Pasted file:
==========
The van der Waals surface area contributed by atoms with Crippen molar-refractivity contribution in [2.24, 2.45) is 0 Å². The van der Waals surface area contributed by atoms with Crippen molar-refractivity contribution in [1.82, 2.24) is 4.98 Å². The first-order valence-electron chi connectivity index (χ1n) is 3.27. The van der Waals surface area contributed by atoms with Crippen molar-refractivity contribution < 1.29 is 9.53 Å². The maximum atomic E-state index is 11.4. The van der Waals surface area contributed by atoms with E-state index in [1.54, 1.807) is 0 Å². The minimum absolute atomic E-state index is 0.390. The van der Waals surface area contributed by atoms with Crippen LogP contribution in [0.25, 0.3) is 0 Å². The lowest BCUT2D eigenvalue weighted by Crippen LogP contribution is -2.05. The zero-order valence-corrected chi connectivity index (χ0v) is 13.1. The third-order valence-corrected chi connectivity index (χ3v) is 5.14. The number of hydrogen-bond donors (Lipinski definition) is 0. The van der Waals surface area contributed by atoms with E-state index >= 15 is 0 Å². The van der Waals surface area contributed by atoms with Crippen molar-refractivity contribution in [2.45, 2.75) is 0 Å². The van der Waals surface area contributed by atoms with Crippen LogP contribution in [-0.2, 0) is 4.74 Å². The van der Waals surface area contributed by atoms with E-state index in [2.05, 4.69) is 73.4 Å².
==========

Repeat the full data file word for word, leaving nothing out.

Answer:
The van der Waals surface area contributed by atoms with Crippen molar-refractivity contribution in [2.24, 2.45) is 0 Å². The van der Waals surface area contributed by atoms with Crippen molar-refractivity contribution in [1.82, 2.24) is 4.98 Å². The first-order valence-electron chi connectivity index (χ1n) is 3.27. The van der Waals surface area contributed by atoms with Crippen molar-refractivity contribution < 1.29 is 9.53 Å². The maximum atomic E-state index is 11.4. The van der Waals surface area contributed by atoms with E-state index in [1.54, 1.807) is 0 Å². The minimum absolute atomic E-state index is 0.390. The van der Waals surface area contributed by atoms with Crippen LogP contribution in [0.25, 0.3) is 0 Å². The lowest BCUT2D eigenvalue weighted by Crippen LogP contribution is -2.05. The zero-order valence-corrected chi connectivity index (χ0v) is 13.1. The third-order valence-corrected chi connectivity index (χ3v) is 5.14. The number of hydrogen-bond donors (Lipinski definition) is 0. The van der Waals surface area contributed by atoms with E-state index >= 15 is 0 Å². The van der Waals surface area contributed by atoms with Crippen molar-refractivity contribution in [2.45, 2.75) is 0 Å². The van der Waals surface area contributed by atoms with Crippen LogP contribution in [-0.2, 0) is 4.74 Å². The van der Waals surface area contributed by atoms with E-state index in [2.05, 4.69) is 73.4 Å².